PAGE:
After a long consultation, during which she asked me dozens of questions about my life, habits, and tastes, and flipped furiously through several volumes of homeopathic literature spread open across her desk, the doctor prescribed natrum muriaticum, which is ordinary sea salt. It comes in vials of tiny white pellets, and like many other homeopathic remedies in identical form, it is available over the counter at pharmacies and health food stores. The pellets, which are taken orally and dissolve under the tongue, are perhaps a hundredth of an inch in diameter, and cost only a few dollars per vial. I was instructed to take ten of these pellets every two weeks. In keeping with the theory of homeopathy, I was told to expect some mild headaches over the coming months, and then (what seemed at the time a wild claim) I’d be headache free.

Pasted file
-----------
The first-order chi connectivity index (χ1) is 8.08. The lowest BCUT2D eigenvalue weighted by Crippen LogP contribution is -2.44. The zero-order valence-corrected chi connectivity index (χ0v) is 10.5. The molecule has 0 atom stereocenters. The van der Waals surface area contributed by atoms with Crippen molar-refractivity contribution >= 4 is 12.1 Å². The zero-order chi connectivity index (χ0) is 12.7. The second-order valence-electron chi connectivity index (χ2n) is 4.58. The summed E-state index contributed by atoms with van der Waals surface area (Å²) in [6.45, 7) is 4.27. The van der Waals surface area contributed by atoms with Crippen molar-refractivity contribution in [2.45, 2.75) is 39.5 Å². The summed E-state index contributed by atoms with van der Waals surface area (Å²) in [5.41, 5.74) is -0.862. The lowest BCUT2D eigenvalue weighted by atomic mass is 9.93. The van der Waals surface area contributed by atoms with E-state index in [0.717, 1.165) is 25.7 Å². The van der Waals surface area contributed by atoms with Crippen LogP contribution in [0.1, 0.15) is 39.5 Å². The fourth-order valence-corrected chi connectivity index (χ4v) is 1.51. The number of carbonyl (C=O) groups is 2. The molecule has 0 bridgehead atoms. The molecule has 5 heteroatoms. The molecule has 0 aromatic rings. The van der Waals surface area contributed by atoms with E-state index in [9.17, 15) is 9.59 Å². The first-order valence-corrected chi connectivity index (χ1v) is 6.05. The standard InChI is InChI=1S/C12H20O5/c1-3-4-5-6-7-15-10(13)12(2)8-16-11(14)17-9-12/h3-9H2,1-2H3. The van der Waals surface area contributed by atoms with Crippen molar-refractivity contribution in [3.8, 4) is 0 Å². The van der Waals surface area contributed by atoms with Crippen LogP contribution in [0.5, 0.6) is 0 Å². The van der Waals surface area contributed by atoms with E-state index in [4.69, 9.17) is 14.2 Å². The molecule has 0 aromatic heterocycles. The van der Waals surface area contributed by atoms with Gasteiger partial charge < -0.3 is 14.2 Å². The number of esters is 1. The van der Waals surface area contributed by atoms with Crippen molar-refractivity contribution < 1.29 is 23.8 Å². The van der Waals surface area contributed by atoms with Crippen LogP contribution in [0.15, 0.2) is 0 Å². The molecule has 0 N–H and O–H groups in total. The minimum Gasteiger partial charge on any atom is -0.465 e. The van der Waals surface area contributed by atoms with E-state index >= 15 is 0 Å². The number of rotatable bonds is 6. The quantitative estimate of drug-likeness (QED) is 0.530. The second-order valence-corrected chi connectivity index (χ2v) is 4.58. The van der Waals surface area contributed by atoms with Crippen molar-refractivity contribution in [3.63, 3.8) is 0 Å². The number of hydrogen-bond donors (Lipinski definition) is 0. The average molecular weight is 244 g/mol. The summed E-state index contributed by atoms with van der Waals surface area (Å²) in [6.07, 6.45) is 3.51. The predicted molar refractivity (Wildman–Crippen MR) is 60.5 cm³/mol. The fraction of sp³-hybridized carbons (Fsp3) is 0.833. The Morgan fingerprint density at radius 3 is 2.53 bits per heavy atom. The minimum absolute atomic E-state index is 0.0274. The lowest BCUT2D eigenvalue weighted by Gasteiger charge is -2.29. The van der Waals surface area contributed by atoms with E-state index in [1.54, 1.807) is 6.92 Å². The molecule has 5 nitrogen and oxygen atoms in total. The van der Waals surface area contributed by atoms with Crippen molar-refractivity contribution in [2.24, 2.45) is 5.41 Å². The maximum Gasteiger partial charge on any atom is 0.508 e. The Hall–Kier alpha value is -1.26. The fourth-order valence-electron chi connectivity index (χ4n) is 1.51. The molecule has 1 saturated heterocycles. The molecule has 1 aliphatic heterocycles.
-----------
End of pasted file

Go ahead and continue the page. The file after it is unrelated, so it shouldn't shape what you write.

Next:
Incredibly, that is pretty much what happened. I began taking natrum muriaticum in October, right after the cluster that had sent me to the homeopathist in the first place. In January and February of that winter, I experienced the equivalent of a very mild, attenuated cluster. Over the next five years, I had only one very brief cluster, with just two or three major headaches, none as long or severe as in the past. During this time, a mutual friend put me in touch with a another cluster-headache sufferer: a man in his fifties, with a background very similar to my own. He was in a cluster at the time we spoke, and I told him of my success with natrum muriaticum. He tried it, and within a few weeks he called me to say his headaches had gone away.